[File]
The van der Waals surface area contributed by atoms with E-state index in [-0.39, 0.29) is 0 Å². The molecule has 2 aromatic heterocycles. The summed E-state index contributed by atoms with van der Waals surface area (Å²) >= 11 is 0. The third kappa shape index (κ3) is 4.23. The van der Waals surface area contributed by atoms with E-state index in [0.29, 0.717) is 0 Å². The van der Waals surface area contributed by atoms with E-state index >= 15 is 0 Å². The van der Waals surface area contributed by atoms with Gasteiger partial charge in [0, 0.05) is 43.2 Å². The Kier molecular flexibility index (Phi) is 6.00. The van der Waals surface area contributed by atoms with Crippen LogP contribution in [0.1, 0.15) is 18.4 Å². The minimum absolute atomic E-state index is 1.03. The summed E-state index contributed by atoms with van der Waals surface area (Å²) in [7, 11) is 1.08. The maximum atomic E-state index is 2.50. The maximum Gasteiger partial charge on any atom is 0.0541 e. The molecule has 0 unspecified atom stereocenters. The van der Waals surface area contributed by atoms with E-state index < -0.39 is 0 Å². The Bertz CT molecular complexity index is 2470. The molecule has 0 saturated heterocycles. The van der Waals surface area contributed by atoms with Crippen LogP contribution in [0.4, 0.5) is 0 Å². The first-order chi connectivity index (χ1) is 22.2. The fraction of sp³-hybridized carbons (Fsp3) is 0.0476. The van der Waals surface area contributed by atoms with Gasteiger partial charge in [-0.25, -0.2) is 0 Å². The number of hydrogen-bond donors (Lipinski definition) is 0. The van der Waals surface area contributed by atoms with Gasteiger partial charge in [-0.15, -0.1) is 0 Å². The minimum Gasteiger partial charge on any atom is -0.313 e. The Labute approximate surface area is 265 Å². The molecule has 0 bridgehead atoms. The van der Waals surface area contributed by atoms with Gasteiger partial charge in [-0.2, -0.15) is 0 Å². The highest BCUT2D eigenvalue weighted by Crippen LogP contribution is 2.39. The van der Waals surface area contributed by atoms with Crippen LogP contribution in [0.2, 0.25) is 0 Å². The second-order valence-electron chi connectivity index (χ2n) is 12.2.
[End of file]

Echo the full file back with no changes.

The van der Waals surface area contributed by atoms with E-state index in [-0.39, 0.29) is 0 Å². The molecule has 2 aromatic heterocycles. The summed E-state index contributed by atoms with van der Waals surface area (Å²) >= 11 is 0. The third kappa shape index (κ3) is 4.23. The van der Waals surface area contributed by atoms with E-state index in [0.29, 0.717) is 0 Å². The van der Waals surface area contributed by atoms with E-state index >= 15 is 0 Å². The van der Waals surface area contributed by atoms with Gasteiger partial charge in [0, 0.05) is 43.2 Å². The Kier molecular flexibility index (Phi) is 6.00. The van der Waals surface area contributed by atoms with Crippen LogP contribution in [0.1, 0.15) is 18.4 Å². The minimum absolute atomic E-state index is 1.03. The summed E-state index contributed by atoms with van der Waals surface area (Å²) in [7, 11) is 1.08. The maximum atomic E-state index is 2.50. The maximum Gasteiger partial charge on any atom is 0.0541 e. The molecule has 0 unspecified atom stereocenters. The van der Waals surface area contributed by atoms with E-state index < -0.39 is 0 Å². The Bertz CT molecular complexity index is 2470. The molecule has 0 saturated heterocycles. The van der Waals surface area contributed by atoms with Crippen LogP contribution in [0.4, 0.5) is 0 Å². The first-order chi connectivity index (χ1) is 22.2. The fraction of sp³-hybridized carbons (Fsp3) is 0.0476. The van der Waals surface area contributed by atoms with Gasteiger partial charge in [-0.25, -0.2) is 0 Å². The number of hydrogen-bond donors (Lipinski definition) is 0. The van der Waals surface area contributed by atoms with Gasteiger partial charge in [-0.15, -0.1) is 0 Å². The minimum Gasteiger partial charge on any atom is -0.313 e. The Labute approximate surface area is 265 Å². The molecule has 0 bridgehead atoms. The van der Waals surface area contributed by atoms with Gasteiger partial charge in [-0.2, -0.15) is 0 Å². The highest BCUT2D eigenvalue weighted by Crippen LogP contribution is 2.39. The van der Waals surface area contributed by atoms with Crippen LogP contribution in [0.2, 0.25) is 0 Å². The second-order valence-electron chi connectivity index (χ2n) is 12.2.